Iraqi forces have recaptured around 30 percent of west Mosul from the Islamic State (IS), an Iraqi general said on Sunday, expressing confidence over the outcome of their battle against the jihadists.
“The enemy has lost its fighting power and its resolve has weakened. It has begun to lose command and control,” Maan al-Saadi, commander of the Counter Terrorism Service (CTS), told reporters.
Reuters quoted Saadi as saying that government forces have retaken around 17 of the 40 western districts in Mosul as of now.
CTS troops stormed the al-Jadida and al-Aghawat districts on Sunday, Saadi said, adding that the militants were showing signs of weakness despite initial “fierce” resistance.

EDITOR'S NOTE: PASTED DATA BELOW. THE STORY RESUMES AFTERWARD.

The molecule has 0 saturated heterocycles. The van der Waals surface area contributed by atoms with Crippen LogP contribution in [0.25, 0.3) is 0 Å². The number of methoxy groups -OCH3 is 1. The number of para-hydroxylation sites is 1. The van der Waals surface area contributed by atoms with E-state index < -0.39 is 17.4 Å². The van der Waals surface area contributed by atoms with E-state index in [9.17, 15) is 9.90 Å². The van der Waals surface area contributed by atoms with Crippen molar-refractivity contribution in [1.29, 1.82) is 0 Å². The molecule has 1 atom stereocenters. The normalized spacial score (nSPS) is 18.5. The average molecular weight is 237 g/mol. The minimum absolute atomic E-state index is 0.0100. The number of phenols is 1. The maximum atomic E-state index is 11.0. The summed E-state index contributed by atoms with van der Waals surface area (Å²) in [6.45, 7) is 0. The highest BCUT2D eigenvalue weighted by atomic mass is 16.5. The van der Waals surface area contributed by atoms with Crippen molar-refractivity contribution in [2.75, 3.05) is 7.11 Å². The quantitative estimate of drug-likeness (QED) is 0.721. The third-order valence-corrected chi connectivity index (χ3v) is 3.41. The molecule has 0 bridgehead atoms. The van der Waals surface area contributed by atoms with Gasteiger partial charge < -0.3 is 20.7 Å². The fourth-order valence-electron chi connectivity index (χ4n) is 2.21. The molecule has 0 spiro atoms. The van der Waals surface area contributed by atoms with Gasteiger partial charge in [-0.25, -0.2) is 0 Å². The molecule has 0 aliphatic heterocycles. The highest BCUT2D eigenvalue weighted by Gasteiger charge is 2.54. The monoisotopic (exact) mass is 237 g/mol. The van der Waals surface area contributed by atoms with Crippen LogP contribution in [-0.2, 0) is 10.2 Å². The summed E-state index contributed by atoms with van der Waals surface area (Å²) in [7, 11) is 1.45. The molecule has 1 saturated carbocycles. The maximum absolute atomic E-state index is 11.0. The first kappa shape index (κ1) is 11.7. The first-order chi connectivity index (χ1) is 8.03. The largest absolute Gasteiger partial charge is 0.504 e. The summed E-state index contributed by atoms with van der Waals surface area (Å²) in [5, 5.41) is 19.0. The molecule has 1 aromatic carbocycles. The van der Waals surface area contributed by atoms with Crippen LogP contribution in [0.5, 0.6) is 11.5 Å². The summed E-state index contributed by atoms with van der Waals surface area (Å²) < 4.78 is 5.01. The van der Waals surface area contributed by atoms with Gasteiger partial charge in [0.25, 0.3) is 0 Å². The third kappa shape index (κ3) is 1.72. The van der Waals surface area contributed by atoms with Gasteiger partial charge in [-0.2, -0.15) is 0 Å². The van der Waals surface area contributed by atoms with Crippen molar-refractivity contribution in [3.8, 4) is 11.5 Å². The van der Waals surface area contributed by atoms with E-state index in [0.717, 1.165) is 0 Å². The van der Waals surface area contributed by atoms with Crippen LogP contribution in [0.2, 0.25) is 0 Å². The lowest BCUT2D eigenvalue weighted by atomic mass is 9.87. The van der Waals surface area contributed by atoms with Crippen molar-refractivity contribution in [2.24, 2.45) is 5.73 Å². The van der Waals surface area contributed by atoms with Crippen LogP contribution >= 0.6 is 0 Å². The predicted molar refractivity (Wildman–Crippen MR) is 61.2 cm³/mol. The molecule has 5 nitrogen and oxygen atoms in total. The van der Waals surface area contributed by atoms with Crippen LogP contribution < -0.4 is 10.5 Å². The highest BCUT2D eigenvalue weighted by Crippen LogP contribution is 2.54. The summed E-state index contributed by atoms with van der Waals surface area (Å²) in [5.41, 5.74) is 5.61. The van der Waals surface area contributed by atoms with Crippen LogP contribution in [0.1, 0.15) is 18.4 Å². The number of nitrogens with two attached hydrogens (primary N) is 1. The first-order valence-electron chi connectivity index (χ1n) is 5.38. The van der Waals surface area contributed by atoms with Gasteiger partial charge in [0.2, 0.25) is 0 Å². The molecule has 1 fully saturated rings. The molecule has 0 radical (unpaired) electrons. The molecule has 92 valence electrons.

The militants are vastly outnumbered and outgunned by Iraqi forces backed by a US-led coalition and are defending their last major stronghold in Iraq using suicide car bombs, snipers and mortars.
Saadi said he expects it will take less time to recapture the western half of the city than the east, which was cleared in January after 100 days of fighting.
More than 200,000 Mosul residents have been displaced since the start of the campaign in October, of which more than 65,000 fled their homes in the past two weeks alone.
Losing Mosul would be a major blow to Islamic State. It is by far the largest city IS has held since the group’s leader Abu Bakr al-Baghdadi proclaimed a caliphate spanning Iraq and Syria from a mosque in Mosul in the summer of 2014.
The group is expected to pose a continuing threat, reverting to insurgent tactics such as bombings.
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